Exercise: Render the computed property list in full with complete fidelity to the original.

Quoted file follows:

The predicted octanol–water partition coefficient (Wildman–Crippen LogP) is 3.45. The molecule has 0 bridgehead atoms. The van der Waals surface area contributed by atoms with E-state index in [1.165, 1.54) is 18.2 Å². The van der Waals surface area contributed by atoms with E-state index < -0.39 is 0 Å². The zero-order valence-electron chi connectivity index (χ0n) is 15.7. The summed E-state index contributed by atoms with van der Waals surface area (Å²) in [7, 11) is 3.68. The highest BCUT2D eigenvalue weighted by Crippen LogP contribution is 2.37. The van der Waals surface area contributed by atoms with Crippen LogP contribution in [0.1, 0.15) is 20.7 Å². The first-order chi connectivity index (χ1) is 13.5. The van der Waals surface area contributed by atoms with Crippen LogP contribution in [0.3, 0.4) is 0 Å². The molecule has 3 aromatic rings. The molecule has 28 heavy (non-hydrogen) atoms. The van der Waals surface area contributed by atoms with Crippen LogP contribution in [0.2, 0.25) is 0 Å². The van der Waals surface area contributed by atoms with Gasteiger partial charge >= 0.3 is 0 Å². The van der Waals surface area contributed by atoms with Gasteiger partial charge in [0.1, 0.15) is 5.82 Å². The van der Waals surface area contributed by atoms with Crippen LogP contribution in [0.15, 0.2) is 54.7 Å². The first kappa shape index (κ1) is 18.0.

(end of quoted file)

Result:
The predicted octanol–water partition coefficient (Wildman–Crippen LogP) is 3.45. The molecule has 0 bridgehead atoms. The van der Waals surface area contributed by atoms with E-state index in [1.165, 1.54) is 18.2 Å². The van der Waals surface area contributed by atoms with E-state index < -0.39 is 0 Å². The zero-order valence-electron chi connectivity index (χ0n) is 15.7. The summed E-state index contributed by atoms with van der Waals surface area (Å²) in [7, 11) is 3.68. The highest BCUT2D eigenvalue weighted by Crippen LogP contribution is 2.37. The van der Waals surface area contributed by atoms with Crippen LogP contribution in [0.1, 0.15) is 20.7 Å². The first-order chi connectivity index (χ1) is 13.5. The van der Waals surface area contributed by atoms with Crippen LogP contribution in [0.3, 0.4) is 0 Å². The molecule has 3 aromatic rings. The molecule has 28 heavy (non-hydrogen) atoms. The van der Waals surface area contributed by atoms with Crippen LogP contribution in [0.2, 0.25) is 0 Å². The van der Waals surface area contributed by atoms with Gasteiger partial charge >= 0.3 is 0 Å². The van der Waals surface area contributed by atoms with Gasteiger partial charge in [0.1, 0.15) is 5.82 Å². The van der Waals surface area contributed by atoms with Crippen LogP contribution in [0.15, 0.2) is 54.7 Å². The first kappa shape index (κ1) is 18.0.